Branko Bjelobaba, principal at compliance consultancy firm Branko, explained that price, the target customer and scheme services are typically ”thought about in great detail”, however, ”because there is no point in setting up a scheme unless it’s going to be a differentiator to everything else available.”

This means schemes would usually be able to demonstrate copious evidence of testing, product design and price benchmarking - all things that curry favour with the FCA.

In terms of adhering to fair value principles, Bjelobaba added that insurers would be watching any price additions brokers may make to schemes, as this could ultimately affect the value of the product.

He stressed that “really understanding your client’s needs and putting them at the forefront of all decision making” was paramount - “otherwise, what’s the point of having a scheme?”

Richmond, meanwhile, described broker schemes as a cost effective and efficient home for niche business that saves brokers from having to shop around for certain covers. In turn, this gives them time to look after bigger and more complex risks that can help to grow their business.

But, “the whole concept of this flies in the face of the FCA’s objectives”, he said. ”[It wants] and expects brokers to shop around, seeing as [that is] their role when delivering fair value to customers.”

Boosting competitiveness via niches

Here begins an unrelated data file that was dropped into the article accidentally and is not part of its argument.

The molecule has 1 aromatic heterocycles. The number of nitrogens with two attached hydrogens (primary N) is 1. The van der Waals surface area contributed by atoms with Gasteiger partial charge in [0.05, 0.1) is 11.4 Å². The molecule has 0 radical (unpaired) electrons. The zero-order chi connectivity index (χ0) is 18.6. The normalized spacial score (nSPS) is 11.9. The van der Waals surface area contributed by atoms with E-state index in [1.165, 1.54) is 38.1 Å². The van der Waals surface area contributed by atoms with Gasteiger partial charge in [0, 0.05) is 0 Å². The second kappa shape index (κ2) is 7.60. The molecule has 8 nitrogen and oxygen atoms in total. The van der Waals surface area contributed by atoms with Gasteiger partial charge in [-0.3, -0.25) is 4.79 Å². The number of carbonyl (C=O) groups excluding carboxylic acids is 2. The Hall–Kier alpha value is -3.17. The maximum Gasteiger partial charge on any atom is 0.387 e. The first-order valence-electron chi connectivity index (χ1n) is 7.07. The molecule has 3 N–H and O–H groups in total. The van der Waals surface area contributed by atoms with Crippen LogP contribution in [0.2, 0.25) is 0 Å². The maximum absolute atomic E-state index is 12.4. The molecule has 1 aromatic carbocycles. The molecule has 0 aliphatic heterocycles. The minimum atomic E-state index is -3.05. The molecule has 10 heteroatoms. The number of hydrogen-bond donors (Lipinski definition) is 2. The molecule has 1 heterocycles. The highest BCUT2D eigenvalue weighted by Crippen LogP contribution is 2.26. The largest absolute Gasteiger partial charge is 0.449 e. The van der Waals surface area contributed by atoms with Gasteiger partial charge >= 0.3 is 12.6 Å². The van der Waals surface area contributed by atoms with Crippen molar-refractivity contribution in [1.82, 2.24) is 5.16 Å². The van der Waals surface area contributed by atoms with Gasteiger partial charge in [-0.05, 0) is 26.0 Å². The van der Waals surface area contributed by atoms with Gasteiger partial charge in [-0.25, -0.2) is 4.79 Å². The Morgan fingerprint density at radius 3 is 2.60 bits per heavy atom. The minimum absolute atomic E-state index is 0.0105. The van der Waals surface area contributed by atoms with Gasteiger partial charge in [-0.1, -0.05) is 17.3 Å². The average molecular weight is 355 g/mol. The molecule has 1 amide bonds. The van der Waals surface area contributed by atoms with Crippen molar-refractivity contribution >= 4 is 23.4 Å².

With the FCA’s rule change impacting home and motor pricing, Stephen Kennedy, director of insurance pricing at consultancy Pearson Ham, thinks that “brokers might be looking at specialist schemes to try and maintain competitiveness in a hardening market”.

He continued: “Schemes potentially enable more targeted pricing for niche segments, but they do limit market opportunity by the very nature of being targeted.

”An increase in specialist schemes targeting particular segments echoes what we were seeing 10 or 15 years ago in general insurance.”

During this time, insurers often operated a large number of schemes targeting relatively small segments, Kennedy explained, which resulted in large overheads as these schemes grew in popularity.

Coleman can see the benefits of niche broker schemes.

He said: “Small is beautiful because you are much closer to what the policyholder wants and needs.

”Quite often, policyholders don’t know what they want, especially when you get into indemnity where they are possibly ignorant of what could happen with negligent advice.”

Technology support